The Double-crested Cormorant is a large waterbird with a stocky body, long neck, medium-sized tail, webbed feet, and a medium-sized hooked bill. The eyes are aquamarine blue.
Double-crested Cormorants are not as waterproof as ducks and they tend to swim low in the water. A common posture is to have their wings spread wide and held open to dry. They are experts in diving and catching fish.
Cormorants build colonial nests—meaning a nest surrounded by nests of similar birds—in the center of the tree-tops and expand outward. However, the tree typically dies and collapses after a few years of being killed by the acidic guano build-up from their droppings.
The Black-capped Chickadee is a small songbird. It has a black cap and “bib” with white sides on the face. Its underparts are white with some rusty brown on the flanks. Its back is gray and the tail is normally slate gray. It has a short dark beak and a long tail. Its common call is the “chickadee-dee-dee” that is often heard before the bird is seen.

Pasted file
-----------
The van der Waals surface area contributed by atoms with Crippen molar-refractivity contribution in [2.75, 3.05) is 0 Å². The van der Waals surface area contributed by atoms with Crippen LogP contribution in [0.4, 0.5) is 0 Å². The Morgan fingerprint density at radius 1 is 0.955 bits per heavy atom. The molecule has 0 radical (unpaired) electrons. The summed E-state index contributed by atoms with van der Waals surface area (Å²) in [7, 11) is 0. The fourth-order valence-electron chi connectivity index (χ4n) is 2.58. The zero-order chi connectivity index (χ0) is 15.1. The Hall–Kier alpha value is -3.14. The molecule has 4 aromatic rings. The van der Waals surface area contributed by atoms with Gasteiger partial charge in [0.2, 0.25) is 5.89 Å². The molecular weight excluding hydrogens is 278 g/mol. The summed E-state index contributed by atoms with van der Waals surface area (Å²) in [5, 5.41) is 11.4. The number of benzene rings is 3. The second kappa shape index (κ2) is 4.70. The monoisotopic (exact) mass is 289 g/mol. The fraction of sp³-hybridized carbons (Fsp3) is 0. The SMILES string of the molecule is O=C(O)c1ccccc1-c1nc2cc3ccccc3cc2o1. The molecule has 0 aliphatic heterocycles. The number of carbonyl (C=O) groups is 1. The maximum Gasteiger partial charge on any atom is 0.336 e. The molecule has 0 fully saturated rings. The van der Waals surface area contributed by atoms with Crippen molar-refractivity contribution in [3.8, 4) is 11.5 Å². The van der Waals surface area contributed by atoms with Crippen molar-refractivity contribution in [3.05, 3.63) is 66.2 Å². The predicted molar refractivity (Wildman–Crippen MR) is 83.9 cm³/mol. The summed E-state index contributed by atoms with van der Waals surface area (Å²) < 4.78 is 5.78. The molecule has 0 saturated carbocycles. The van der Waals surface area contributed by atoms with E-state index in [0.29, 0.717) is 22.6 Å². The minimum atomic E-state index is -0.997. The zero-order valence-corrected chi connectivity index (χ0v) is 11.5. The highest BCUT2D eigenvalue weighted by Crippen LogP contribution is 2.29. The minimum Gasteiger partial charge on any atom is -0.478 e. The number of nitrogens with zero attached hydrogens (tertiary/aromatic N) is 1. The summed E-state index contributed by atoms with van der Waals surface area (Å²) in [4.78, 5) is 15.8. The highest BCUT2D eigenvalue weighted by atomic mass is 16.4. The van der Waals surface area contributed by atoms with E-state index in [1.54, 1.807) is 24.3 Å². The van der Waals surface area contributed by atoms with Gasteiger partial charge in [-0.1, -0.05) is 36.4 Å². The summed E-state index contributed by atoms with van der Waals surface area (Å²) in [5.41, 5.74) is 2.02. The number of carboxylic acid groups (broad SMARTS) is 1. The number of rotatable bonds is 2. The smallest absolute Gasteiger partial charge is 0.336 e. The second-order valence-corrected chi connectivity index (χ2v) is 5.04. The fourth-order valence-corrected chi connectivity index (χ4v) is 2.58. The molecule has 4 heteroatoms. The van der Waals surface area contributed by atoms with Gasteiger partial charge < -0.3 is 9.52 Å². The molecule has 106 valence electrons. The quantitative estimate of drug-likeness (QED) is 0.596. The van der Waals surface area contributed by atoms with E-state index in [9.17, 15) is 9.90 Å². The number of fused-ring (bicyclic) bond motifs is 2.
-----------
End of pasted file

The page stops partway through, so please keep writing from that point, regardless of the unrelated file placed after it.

Insects, especially caterpillars, form a large part of their diet in the summer. They may catch insects in the air. Seeds and berries become more important in the winter, as are spiders and other foods such as suet, fat, and meat protein from frozen carcasses.
February 4 and March 4. Two options: 8–10:30am or 8:30–10:30am (choose a 2-hour or a 2.5-hour walk.) Both walks are free but you must RSVP at www.blufflake.org/birdwatching. All are welcome. Bring your own binoculars, or borrow a pair from your guide. 11255 MLK Blvd. Search FrontPorchNE.com for “Bird Sightings” to see all the past bird stories and photos from George Ho.